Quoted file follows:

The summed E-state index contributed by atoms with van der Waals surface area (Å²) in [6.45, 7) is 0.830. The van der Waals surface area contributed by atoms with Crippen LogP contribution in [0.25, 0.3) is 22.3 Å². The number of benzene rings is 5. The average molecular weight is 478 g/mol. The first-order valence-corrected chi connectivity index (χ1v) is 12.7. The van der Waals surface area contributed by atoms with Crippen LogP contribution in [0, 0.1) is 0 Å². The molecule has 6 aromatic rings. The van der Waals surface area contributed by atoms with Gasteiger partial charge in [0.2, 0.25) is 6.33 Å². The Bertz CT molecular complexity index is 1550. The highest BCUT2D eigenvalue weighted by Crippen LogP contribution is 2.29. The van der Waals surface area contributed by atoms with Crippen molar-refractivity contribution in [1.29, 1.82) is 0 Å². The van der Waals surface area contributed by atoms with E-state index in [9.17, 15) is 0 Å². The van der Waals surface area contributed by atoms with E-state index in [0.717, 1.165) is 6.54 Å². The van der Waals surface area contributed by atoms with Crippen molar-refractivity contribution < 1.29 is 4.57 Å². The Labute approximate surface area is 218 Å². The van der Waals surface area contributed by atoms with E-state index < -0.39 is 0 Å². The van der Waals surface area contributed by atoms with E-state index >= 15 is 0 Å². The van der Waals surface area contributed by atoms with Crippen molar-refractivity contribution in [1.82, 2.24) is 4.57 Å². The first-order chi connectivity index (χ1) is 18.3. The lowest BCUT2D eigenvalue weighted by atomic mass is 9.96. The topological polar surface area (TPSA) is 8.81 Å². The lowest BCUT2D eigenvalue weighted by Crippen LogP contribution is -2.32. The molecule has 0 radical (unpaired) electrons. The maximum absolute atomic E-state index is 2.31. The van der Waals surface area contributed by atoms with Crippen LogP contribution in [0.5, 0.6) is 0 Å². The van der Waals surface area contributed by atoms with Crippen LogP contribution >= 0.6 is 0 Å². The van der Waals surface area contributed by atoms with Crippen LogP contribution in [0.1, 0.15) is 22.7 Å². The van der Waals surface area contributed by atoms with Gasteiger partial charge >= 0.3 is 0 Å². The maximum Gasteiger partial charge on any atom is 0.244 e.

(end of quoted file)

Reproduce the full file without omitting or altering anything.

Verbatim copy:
The summed E-state index contributed by atoms with van der Waals surface area (Å²) in [6.45, 7) is 0.830. The van der Waals surface area contributed by atoms with Crippen LogP contribution in [0.25, 0.3) is 22.3 Å². The number of benzene rings is 5. The average molecular weight is 478 g/mol. The first-order valence-corrected chi connectivity index (χ1v) is 12.7. The van der Waals surface area contributed by atoms with Crippen LogP contribution in [0, 0.1) is 0 Å². The molecule has 6 aromatic rings. The van der Waals surface area contributed by atoms with Gasteiger partial charge in [0.2, 0.25) is 6.33 Å². The Bertz CT molecular complexity index is 1550. The highest BCUT2D eigenvalue weighted by Crippen LogP contribution is 2.29. The van der Waals surface area contributed by atoms with Crippen molar-refractivity contribution in [1.29, 1.82) is 0 Å². The van der Waals surface area contributed by atoms with E-state index in [9.17, 15) is 0 Å². The van der Waals surface area contributed by atoms with E-state index in [0.717, 1.165) is 6.54 Å². The van der Waals surface area contributed by atoms with Crippen molar-refractivity contribution < 1.29 is 4.57 Å². The Labute approximate surface area is 218 Å². The van der Waals surface area contributed by atoms with E-state index < -0.39 is 0 Å². The van der Waals surface area contributed by atoms with E-state index >= 15 is 0 Å². The van der Waals surface area contributed by atoms with Crippen molar-refractivity contribution in [1.82, 2.24) is 4.57 Å². The first-order chi connectivity index (χ1) is 18.3. The lowest BCUT2D eigenvalue weighted by atomic mass is 9.96. The topological polar surface area (TPSA) is 8.81 Å². The lowest BCUT2D eigenvalue weighted by Crippen LogP contribution is -2.32. The molecule has 0 radical (unpaired) electrons. The maximum absolute atomic E-state index is 2.31. The van der Waals surface area contributed by atoms with Crippen LogP contribution in [0.5, 0.6) is 0 Å². The van der Waals surface area contributed by atoms with Crippen LogP contribution >= 0.6 is 0 Å². The van der Waals surface area contributed by atoms with Crippen LogP contribution in [0.1, 0.15) is 22.7 Å². The van der Waals surface area contributed by atoms with Gasteiger partial charge >= 0.3 is 0 Å². The maximum Gasteiger partial charge on any atom is 0.244 e.